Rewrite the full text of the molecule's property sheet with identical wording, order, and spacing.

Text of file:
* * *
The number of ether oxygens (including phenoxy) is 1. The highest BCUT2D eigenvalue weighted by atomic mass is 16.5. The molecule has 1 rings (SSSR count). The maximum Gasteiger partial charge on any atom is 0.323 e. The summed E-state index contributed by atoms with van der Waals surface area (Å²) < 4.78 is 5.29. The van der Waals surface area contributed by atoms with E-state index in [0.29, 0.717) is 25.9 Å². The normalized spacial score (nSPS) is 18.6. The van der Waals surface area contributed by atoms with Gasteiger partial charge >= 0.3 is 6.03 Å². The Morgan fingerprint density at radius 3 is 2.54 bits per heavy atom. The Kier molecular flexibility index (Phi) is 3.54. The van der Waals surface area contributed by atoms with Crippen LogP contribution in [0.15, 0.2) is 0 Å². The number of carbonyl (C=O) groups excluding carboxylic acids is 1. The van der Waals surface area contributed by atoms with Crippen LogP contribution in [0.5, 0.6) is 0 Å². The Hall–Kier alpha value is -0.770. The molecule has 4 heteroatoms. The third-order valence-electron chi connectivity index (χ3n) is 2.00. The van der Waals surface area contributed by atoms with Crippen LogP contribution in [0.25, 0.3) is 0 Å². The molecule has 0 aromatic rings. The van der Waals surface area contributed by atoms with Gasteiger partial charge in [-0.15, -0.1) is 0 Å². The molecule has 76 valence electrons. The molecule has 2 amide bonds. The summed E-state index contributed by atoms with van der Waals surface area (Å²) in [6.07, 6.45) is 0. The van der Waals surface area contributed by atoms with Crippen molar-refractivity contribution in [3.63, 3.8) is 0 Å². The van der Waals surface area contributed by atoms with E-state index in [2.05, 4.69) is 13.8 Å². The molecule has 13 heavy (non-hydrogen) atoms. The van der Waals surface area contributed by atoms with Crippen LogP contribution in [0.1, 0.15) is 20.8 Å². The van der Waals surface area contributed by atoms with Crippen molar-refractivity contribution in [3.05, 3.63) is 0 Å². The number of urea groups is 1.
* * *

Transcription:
The number of ether oxygens (including phenoxy) is 1. The highest BCUT2D eigenvalue weighted by atomic mass is 16.5. The molecule has 1 rings (SSSR count). The maximum Gasteiger partial charge on any atom is 0.323 e. The summed E-state index contributed by atoms with van der Waals surface area (Å²) < 4.78 is 5.29. The van der Waals surface area contributed by atoms with E-state index in [0.29, 0.717) is 25.9 Å². The normalized spacial score (nSPS) is 18.6. The van der Waals surface area contributed by atoms with Gasteiger partial charge >= 0.3 is 6.03 Å². The Morgan fingerprint density at radius 3 is 2.54 bits per heavy atom. The Kier molecular flexibility index (Phi) is 3.54. The van der Waals surface area contributed by atoms with Crippen LogP contribution in [0.15, 0.2) is 0 Å². The number of carbonyl (C=O) groups excluding carboxylic acids is 1. The van der Waals surface area contributed by atoms with Crippen LogP contribution in [0.5, 0.6) is 0 Å². The Hall–Kier alpha value is -0.770. The molecule has 4 heteroatoms. The third-order valence-electron chi connectivity index (χ3n) is 2.00. The van der Waals surface area contributed by atoms with Crippen LogP contribution in [0.25, 0.3) is 0 Å². The molecule has 0 aromatic rings. The van der Waals surface area contributed by atoms with Gasteiger partial charge in [-0.15, -0.1) is 0 Å². The molecule has 76 valence electrons. The molecule has 2 amide bonds. The summed E-state index contributed by atoms with van der Waals surface area (Å²) in [6.07, 6.45) is 0. The van der Waals surface area contributed by atoms with Crippen molar-refractivity contribution in [3.63, 3.8) is 0 Å². The van der Waals surface area contributed by atoms with E-state index in [2.05, 4.69) is 13.8 Å². The molecule has 13 heavy (non-hydrogen) atoms. The van der Waals surface area contributed by atoms with Crippen LogP contribution in [0.1, 0.15) is 20.8 Å². The van der Waals surface area contributed by atoms with Crippen molar-refractivity contribution in [3.05, 3.63) is 0 Å². The number of urea groups is 1.